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Ministers force switch to private sector for patient risk prediction tools

Ministers have controversially pulled funding from tools designed to help GPs and NHS managers prevent patients with long-term conditions from being admitted to hospital – forcing commissioners to buy in tools supplied by private providers.

The Department of Health expects GPs and PCT commissioners to use risk prediction tools as part of a new model of care, which will see them stratify patients according to their risk of an unplanned hospital admission and identify and commission interventions to keep patients with long-term conditions out of hospital.

The technique underpins the long-term conditions workstream, part of the DH's QIPP agenda. GPs have been set a target to cut unplanned admissions in patients with long-term conditions by a fifth by 2013.

But in a letter to PCTs earlier this month, Stephen Johnson, DH deputy director and head of long-term conditions, announced the DH would no longer fund the use of two risk prediction tools in the NHS - the Patients at Risk of Re-hospitalisation (PARR) tool and the Combined Predictive Model (CPM) – and would not commission newer versions as they are based on old NHS datasets that ‘are in need of an urgent refresh'.

The letter stated: ‘The current iteration is now outdated as the data on which the weights within the model were based are six years old. This is likely to adversely affect the accuracy of prediction… which means that the model is not compatible with current NHS data.'

‘The continued uptake and usage of risk stratification tools are fundamental to the success of the LTC QIPP workstream and the delivery of good LTC management. It is vital that commissioners understand the needs of their population in order for cost effective interventions to be targeted and prioritised.'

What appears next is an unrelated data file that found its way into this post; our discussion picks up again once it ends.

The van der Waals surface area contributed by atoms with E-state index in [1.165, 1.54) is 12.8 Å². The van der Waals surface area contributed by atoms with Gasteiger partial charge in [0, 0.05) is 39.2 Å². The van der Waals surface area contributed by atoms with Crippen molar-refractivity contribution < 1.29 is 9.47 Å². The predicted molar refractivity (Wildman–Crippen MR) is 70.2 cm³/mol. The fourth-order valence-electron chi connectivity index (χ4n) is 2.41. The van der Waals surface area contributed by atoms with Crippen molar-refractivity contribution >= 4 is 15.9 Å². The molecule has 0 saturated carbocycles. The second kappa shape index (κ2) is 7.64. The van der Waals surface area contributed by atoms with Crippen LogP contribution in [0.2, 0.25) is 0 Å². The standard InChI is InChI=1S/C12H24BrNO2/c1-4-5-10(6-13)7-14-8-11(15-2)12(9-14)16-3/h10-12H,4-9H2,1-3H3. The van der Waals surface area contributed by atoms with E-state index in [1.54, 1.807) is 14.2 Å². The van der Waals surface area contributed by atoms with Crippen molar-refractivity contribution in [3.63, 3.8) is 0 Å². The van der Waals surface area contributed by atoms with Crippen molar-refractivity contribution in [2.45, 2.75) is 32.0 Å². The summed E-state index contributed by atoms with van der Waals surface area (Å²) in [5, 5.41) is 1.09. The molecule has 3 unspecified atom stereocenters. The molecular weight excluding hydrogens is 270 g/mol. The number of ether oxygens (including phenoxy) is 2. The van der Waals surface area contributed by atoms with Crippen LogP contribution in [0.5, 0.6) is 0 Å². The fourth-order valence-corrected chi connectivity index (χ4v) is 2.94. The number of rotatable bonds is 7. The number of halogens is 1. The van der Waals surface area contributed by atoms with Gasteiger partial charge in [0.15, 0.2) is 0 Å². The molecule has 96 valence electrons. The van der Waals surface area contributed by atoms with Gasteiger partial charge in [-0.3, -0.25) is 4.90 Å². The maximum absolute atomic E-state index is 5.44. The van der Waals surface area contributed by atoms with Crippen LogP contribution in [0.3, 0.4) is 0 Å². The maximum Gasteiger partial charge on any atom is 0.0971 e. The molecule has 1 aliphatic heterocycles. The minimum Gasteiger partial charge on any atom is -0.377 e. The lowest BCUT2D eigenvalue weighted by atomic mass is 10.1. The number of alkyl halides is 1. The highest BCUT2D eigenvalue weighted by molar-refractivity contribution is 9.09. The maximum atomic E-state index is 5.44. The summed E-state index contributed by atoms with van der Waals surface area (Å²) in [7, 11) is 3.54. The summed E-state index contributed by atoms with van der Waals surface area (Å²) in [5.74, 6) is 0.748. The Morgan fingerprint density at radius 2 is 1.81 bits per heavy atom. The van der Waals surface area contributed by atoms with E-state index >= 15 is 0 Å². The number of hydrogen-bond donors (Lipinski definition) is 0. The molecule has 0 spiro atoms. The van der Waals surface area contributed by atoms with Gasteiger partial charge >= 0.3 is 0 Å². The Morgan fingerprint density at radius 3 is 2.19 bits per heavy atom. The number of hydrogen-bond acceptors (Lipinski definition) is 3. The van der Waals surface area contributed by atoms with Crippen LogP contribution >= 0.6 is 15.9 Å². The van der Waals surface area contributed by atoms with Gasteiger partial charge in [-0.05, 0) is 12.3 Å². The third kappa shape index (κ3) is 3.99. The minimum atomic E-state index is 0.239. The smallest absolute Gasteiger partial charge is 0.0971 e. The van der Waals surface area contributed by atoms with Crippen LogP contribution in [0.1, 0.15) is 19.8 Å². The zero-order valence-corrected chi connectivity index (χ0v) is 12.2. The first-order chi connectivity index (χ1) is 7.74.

‘Those parts of the NHS currently using [the tools] may want to put in place plans now to either upgrade the model themselves or move to an alternative model as the Department of Health does not intend to commission a national upgrade.'

The decision to pull funding from freely available NHS risk prediction tools means PCTs and clinical commissioning groups would have to commission their own tools and buy in NHS data sets, or seek an alternative from the private sector, where providers including UnitedHealth and Dr Foster already offer tools.

The move has been heavily criticised by GPs, while health policy analysts, including the Nuffield Trust, which has researched the use of predictive risk modelling and its potential for use by GPs managing patients with long-term conditions, have also raised concerns.

Dr Jennifer Dixon, director of the Nuffield Trust, said: ‘Predictive risk models offer a valuable way of identifying people who are most likely to be admitted to hospital in future.'

‘It is now well recognised in the NHS that predictive risk tools are essential to use if high quality care is to be offered. In addition to commercial software solutions, it is important that there be a low cost or free option available to the NHS in future.'

‘There are advantages for the NHS Commissioning Board and others in the health service in being able to access such a standard model. We are exploring a range of models that might be needed in future.'

Dr Patrick White, a GP in Lambeth, south west London, who has researched admissions avoidance in patients with COPD, said: ‘I would be concerned about the idea that we can find other tools to prevent admissions from the private sector and I would be reluctant to support it.'

‘If it's a model that going to be useful it has to be based in the community in which it is going to be used.'

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